The ships also includes an integrated ship management system (ISMS) from L-3 MAPPS which combines an integrated platform management system and bridge management system into a single integrated system.
INS Kiltan and INS Kavaratti are to be more advanced than their elder ships. In a first, composite materials, imported from Kockums, Sweden, are used for the construction of the superstructures. This resulted in increased stealth features, reduced weight relative to typical superstructures built with steel, anti-corrosive and fire resistant. It's also projected for the ships to have some additional armament and new features.
In 2003, under the code name Project 28, the Indian Navy placed an order for four ASW corvettes. The corvette's design was originally planned to be based on the Russian corvette Project 2038.2, however the basic design was later provided by the Indian Navy's Directorate of Naval Design, followed by the detailed design by GRSE. The design includes many stealth ship features, including reductions in acoustic signature and vibration of the vessels.
The class incorporates some major features including but not limited to the 'X'-shaped hull form to improve stealth, a raft-mounted propulsion system to reduce vibration, and an infrared signature suppression system. It also includes networks such as the Total Atmospheric Control System (TACS), Integrated Platform Management System (IPMS), Integrated Bridge System (IBS), Battle Damage Control System (BDCS) and Personnel Locator System (PLS). The ships also include technology that enables them to fight in Nuclear, Biological and Chemical (NBC) warfare scenarios. The Indian Navy claims that the indigenisation achieved in these ships is about 90%.
The overall length of the Kamorta-class corvettes is 109 m (358 ft), and the beam spans 13.7 m (45 ft). The ships displace about 2,500 tonnes (2,500 long tons; 2,800 short tons) at standard load and 3,500 tonnes (3,400 long tons; 3,900 short tons) when fully loaded. Each ship retains a complement of 180 sailors and 13 officers.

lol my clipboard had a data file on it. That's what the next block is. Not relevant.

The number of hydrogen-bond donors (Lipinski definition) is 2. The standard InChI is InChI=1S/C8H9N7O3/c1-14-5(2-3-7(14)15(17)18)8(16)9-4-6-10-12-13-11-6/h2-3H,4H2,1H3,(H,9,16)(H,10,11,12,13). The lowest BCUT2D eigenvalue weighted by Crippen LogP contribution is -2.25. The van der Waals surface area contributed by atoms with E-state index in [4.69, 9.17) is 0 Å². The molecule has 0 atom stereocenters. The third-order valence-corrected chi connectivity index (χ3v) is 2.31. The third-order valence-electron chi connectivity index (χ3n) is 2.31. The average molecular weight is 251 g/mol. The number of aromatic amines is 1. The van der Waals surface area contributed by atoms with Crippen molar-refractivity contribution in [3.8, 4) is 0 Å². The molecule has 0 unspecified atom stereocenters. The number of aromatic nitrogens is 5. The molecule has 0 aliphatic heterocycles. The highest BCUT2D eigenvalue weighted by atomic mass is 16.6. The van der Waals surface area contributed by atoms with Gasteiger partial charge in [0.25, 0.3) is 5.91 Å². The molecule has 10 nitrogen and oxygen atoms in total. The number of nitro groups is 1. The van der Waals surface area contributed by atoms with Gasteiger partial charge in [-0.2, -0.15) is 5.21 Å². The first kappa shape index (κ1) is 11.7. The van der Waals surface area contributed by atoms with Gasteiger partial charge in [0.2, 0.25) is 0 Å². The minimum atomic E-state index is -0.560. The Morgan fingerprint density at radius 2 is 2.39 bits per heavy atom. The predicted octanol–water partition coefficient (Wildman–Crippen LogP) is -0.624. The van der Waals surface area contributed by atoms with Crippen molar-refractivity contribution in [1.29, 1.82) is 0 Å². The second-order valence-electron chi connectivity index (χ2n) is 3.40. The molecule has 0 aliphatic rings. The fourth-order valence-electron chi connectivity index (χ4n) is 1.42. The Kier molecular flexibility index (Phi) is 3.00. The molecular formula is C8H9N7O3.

They are propelled by four Pielstick 12 PA6 STC Diesel engines, each with a power of 5,096 hp (3,800 kW) in CODAD configuration. They also have two controllable pitch propellers which helps the ship achieve maximum speeds in excess of 25 knots (46 km/h; 29 mph).
The armament of the class includes a license-built OTO Melara 76 mm Super Rapid Gun in a stealth mount and a weapons layout similar to what is found on the Talwar-class and Shivalik-class frigate, two Larsen & Toubro built derivatives of the RBU-6000 anti-submarine rocket launcher, as well as Larsen & Toubro torpedo tube launchers, and a pair of AK-630M close-in weapon system (CIWS). The fire-control system is the Bharat Electronics IAC Mod C system.
There is an option on the ship to include surface-to-air missiles (SAM). But it is unclear as to which SAM will be integrated into the Kamorta-class corvette. Options include Barak 1 and the Barak 8. The corvette can hold one helicopter, which currently is a Westland Sea King Mk.42B helicopter.